Can shareholder engagement truly benefit the environment? According to an academic study, the answer is yes.
In ‘The Real Effects of Environmental Activist Investing’, a prize-winning paper, a trio of academics considers how shareholder campaigns affect pollution and the environment by way of influencing corporate behaviour.
Focussing on the Boardroom Accountability Project (BAP), a campaign initiated by the New York City Retirement Systems in 2014, the academics found that targeted firms reduced their total toxic chemical releases, production-related air emissions, and greenhouse gas emissions.
They also found that the results were not driven by shifting pollution offsite, but by on-site reduction. Reductions led to lower pollution in communities adjacent to plants, and lower intensity of pollution. Offshoring, plant closures, production decline and reporting biases were rejected as factors that could explain the cuts in emissions.
Now with three phases completed, at its inception the BAP aimed to give shareholders the right to nominate directors at US companies using the corporate ballot. The campaign submitted 75 so-called “proxy access” shareowner proposals at once in November 2014, continuing through 2018 to target 181 firms in total.
The academics’ study concerned the 60-odd companies that were targeted for inadequate redressal of climate change risks.
Other major institutional investors besides the New York funds backed the campaign. It is now mainstream practice among S&P 500 companies to give long-term shareholders such as pension funds the right to nominate directors to the board.
Speaking to IPE, Lakshmi Naaraayanan, assistant professor at London Business School and one of the paper’s co-authors, said the academics’ starting point for the study was that, at least in the US context, divestment was generally not an option for most pension funds and that engagement to improve companies’ environmental performance was increasingly prevalent among such investors.
However, there was not much academic evidence, if any, about the efficacy of climate-focused engagement by pension funds aimed at improving companies’ environmental impact, he said.
With his and his co-authors’ paper, the situation is now different.
“This research provides empirical evidence on the positive effects of shareholder campaigns and how they contribute to responsible business practices,” Naaraayanan said in a statement about the research.
“Importantly,” he added, “our results demonstrate that co-ordinated action by large institutional shareholders, adopting a firm-specific mandate on sustainability, can bring about positive change by influencing board level decisions so companies mitigate their environmental impact.”
He continued: “To be successful, campaigns require investors to monitor each target firm’s environmental behaviour and combine this with the threat of discipline.”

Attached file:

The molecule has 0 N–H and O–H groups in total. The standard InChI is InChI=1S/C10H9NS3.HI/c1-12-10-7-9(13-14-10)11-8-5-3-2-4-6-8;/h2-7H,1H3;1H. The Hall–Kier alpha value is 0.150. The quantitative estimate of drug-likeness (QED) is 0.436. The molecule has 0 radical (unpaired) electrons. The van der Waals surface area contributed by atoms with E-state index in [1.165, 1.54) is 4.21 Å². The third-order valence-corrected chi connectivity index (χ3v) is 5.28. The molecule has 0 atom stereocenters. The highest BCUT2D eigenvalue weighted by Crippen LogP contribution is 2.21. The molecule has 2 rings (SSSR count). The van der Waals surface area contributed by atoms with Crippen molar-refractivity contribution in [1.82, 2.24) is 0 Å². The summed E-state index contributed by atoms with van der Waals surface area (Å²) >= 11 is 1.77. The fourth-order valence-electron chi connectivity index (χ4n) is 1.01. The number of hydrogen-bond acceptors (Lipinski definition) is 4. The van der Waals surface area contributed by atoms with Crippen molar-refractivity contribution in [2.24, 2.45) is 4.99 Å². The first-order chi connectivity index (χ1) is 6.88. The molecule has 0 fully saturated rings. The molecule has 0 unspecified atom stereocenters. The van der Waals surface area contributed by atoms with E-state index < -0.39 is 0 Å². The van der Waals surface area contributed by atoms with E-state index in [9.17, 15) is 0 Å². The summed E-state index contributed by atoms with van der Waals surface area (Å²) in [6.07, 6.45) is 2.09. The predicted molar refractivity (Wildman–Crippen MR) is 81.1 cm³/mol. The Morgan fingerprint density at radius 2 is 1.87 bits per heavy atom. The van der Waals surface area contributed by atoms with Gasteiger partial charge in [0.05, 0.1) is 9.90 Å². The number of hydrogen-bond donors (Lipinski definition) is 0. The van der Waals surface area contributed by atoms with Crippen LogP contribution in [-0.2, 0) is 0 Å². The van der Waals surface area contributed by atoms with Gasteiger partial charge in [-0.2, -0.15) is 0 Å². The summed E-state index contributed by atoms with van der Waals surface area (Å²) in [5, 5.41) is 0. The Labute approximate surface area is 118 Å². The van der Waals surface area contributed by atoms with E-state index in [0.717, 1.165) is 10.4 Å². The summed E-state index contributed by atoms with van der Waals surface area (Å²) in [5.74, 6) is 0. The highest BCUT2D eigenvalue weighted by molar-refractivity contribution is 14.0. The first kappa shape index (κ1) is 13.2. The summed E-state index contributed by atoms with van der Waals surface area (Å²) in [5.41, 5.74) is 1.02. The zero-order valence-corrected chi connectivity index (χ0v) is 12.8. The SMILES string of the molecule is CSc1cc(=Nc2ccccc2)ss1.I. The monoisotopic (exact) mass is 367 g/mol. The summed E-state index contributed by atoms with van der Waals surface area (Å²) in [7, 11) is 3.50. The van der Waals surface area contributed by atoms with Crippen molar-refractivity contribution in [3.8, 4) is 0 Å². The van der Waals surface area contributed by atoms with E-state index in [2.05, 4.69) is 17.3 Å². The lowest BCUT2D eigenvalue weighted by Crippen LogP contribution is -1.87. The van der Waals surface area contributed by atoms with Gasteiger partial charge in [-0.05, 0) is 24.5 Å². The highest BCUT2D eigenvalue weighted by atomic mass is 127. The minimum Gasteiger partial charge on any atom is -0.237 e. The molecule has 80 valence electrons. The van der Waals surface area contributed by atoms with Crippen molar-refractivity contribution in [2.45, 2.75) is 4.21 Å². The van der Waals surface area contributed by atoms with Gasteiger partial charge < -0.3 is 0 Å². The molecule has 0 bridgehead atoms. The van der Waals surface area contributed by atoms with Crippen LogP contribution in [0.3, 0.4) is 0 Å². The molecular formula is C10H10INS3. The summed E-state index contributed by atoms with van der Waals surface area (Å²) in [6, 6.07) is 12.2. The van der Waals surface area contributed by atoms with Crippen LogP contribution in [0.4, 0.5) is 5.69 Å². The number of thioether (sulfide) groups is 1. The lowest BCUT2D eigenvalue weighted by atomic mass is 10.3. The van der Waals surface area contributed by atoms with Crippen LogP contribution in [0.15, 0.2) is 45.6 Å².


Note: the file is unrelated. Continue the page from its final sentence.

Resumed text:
In their paper, the academics note that their research fits in the gap between “a mature literature” looking at how activist shareholders can affect a firm’s governance, financial and operational performance with an aim of increasing their wealth, and “a growing literature studying investor preferences for socially responsible investments, often reflected by active divestment campaigns”.
They also state that their paper contributes to the shareholder activism literature “by uncovering the direct effects of sustainability campaigns” – as distinct from indirect effects on environmental behaviours from activism by the likes of hedge funds with non-sustainability-related objectives.
To isolate the effect of the BAP campaign, the academics compared firms that it targeted with a control group of companies comprising firms in the same industries and with similar financial characteristics and sustainability records, but which were not targeted by shareholder activism.
Disclosures in sustainability reports of targeted firms confirmed that companies were making investments associated with pollution. The academics also found that the plants of targeted firms improved their operational performance by adopting good operating practices and by reducing the high-impact waste produced on site.
A diverse set of databases was used to get a comprehensive view of the real effects of environmental activism and overcome measurement challenges that come with relying on any one data source.
Data was used from the Environmental Protection Agency and the US Energy Information Administration, complemented with other databases.
The paper won the 2020 Moskowitz Prize, which is described as “the most prestigious research award in sustainable finance”. It has not yet been peer-reviewed, with Naaraayanan explaining that the intention was to start submitting the article for peer review later this year, following a few more presentations at conferences.
“We’re always looking for more feedback,” he said. “We want to address all concerns, any spurious correlations.”
He explained that most research that is peer-reviewed “is not from the time – my last paper that was peer reviewed took me six years”.
The article can be found here.